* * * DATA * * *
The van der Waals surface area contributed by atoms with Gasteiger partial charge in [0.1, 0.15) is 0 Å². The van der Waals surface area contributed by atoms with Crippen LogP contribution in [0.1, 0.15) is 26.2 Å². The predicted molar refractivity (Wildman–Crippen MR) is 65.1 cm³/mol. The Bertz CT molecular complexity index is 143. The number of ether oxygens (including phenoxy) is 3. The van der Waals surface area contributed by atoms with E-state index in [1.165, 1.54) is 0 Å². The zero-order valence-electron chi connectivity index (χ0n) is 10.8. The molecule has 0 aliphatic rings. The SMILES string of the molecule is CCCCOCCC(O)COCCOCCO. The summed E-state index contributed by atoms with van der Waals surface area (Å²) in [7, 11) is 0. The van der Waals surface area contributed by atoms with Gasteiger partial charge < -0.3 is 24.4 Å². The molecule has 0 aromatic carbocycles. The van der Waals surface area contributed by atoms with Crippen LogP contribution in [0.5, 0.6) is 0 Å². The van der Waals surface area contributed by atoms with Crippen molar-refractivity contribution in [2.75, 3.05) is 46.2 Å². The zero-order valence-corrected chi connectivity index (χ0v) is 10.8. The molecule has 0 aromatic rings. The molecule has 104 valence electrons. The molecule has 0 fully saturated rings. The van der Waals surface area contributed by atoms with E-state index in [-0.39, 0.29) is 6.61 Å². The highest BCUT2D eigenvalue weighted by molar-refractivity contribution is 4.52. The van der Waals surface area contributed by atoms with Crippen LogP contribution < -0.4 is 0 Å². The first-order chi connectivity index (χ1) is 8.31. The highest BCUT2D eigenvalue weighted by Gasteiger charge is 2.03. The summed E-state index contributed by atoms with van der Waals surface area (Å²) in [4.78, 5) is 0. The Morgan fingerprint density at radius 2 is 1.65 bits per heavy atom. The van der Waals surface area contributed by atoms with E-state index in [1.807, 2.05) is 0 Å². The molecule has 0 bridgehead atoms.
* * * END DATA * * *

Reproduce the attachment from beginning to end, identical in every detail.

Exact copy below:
The van der Waals surface area contributed by atoms with Gasteiger partial charge in [0.1, 0.15) is 0 Å². The van der Waals surface area contributed by atoms with Crippen LogP contribution in [0.1, 0.15) is 26.2 Å². The predicted molar refractivity (Wildman–Crippen MR) is 65.1 cm³/mol. The Bertz CT molecular complexity index is 143. The number of ether oxygens (including phenoxy) is 3. The van der Waals surface area contributed by atoms with E-state index in [1.165, 1.54) is 0 Å². The zero-order valence-electron chi connectivity index (χ0n) is 10.8. The molecule has 0 aliphatic rings. The SMILES string of the molecule is CCCCOCCC(O)COCCOCCO. The summed E-state index contributed by atoms with van der Waals surface area (Å²) in [7, 11) is 0. The van der Waals surface area contributed by atoms with Gasteiger partial charge < -0.3 is 24.4 Å². The molecule has 0 aromatic carbocycles. The van der Waals surface area contributed by atoms with Crippen LogP contribution in [0.5, 0.6) is 0 Å². The van der Waals surface area contributed by atoms with Crippen molar-refractivity contribution in [2.75, 3.05) is 46.2 Å². The zero-order valence-corrected chi connectivity index (χ0v) is 10.8. The molecule has 0 aromatic rings. The molecule has 104 valence electrons. The molecule has 0 fully saturated rings. The van der Waals surface area contributed by atoms with E-state index in [-0.39, 0.29) is 6.61 Å². The highest BCUT2D eigenvalue weighted by molar-refractivity contribution is 4.52. The van der Waals surface area contributed by atoms with Crippen LogP contribution < -0.4 is 0 Å². The first-order chi connectivity index (χ1) is 8.31. The highest BCUT2D eigenvalue weighted by Gasteiger charge is 2.03. The summed E-state index contributed by atoms with van der Waals surface area (Å²) in [4.78, 5) is 0. The Morgan fingerprint density at radius 2 is 1.65 bits per heavy atom. The van der Waals surface area contributed by atoms with E-state index in [1.807, 2.05) is 0 Å². The molecule has 0 bridgehead atoms.